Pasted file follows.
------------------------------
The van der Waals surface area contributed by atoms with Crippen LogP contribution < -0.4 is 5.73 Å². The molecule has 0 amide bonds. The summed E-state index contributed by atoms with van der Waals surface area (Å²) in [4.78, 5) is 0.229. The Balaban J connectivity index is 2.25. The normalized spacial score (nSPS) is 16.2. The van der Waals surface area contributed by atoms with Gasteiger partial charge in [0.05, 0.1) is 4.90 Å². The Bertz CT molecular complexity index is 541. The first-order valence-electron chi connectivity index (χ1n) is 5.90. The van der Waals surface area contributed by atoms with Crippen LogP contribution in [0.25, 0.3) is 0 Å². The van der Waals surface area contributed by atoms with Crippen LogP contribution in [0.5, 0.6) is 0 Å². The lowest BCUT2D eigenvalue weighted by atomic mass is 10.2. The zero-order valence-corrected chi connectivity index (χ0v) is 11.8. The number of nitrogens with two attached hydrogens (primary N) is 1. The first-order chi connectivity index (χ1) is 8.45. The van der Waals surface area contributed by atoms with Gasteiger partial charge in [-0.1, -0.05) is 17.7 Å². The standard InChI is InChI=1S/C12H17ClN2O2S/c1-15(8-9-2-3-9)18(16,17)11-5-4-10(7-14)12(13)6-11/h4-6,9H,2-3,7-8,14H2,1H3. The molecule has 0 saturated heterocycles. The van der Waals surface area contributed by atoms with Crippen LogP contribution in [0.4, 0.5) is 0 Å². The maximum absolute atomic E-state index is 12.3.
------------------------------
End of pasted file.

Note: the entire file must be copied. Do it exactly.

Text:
The van der Waals surface area contributed by atoms with Crippen LogP contribution < -0.4 is 5.73 Å². The molecule has 0 amide bonds. The summed E-state index contributed by atoms with van der Waals surface area (Å²) in [4.78, 5) is 0.229. The Balaban J connectivity index is 2.25. The normalized spacial score (nSPS) is 16.2. The van der Waals surface area contributed by atoms with Gasteiger partial charge in [0.05, 0.1) is 4.90 Å². The Bertz CT molecular complexity index is 541. The first-order valence-electron chi connectivity index (χ1n) is 5.90. The van der Waals surface area contributed by atoms with Crippen LogP contribution in [0.25, 0.3) is 0 Å². The van der Waals surface area contributed by atoms with Crippen LogP contribution in [0.5, 0.6) is 0 Å². The lowest BCUT2D eigenvalue weighted by atomic mass is 10.2. The zero-order valence-corrected chi connectivity index (χ0v) is 11.8. The number of nitrogens with two attached hydrogens (primary N) is 1. The first-order chi connectivity index (χ1) is 8.45. The van der Waals surface area contributed by atoms with Gasteiger partial charge in [-0.1, -0.05) is 17.7 Å². The standard InChI is InChI=1S/C12H17ClN2O2S/c1-15(8-9-2-3-9)18(16,17)11-5-4-10(7-14)12(13)6-11/h4-6,9H,2-3,7-8,14H2,1H3. The molecule has 0 saturated heterocycles. The van der Waals surface area contributed by atoms with Crippen LogP contribution in [0.4, 0.5) is 0 Å². The maximum absolute atomic E-state index is 12.3.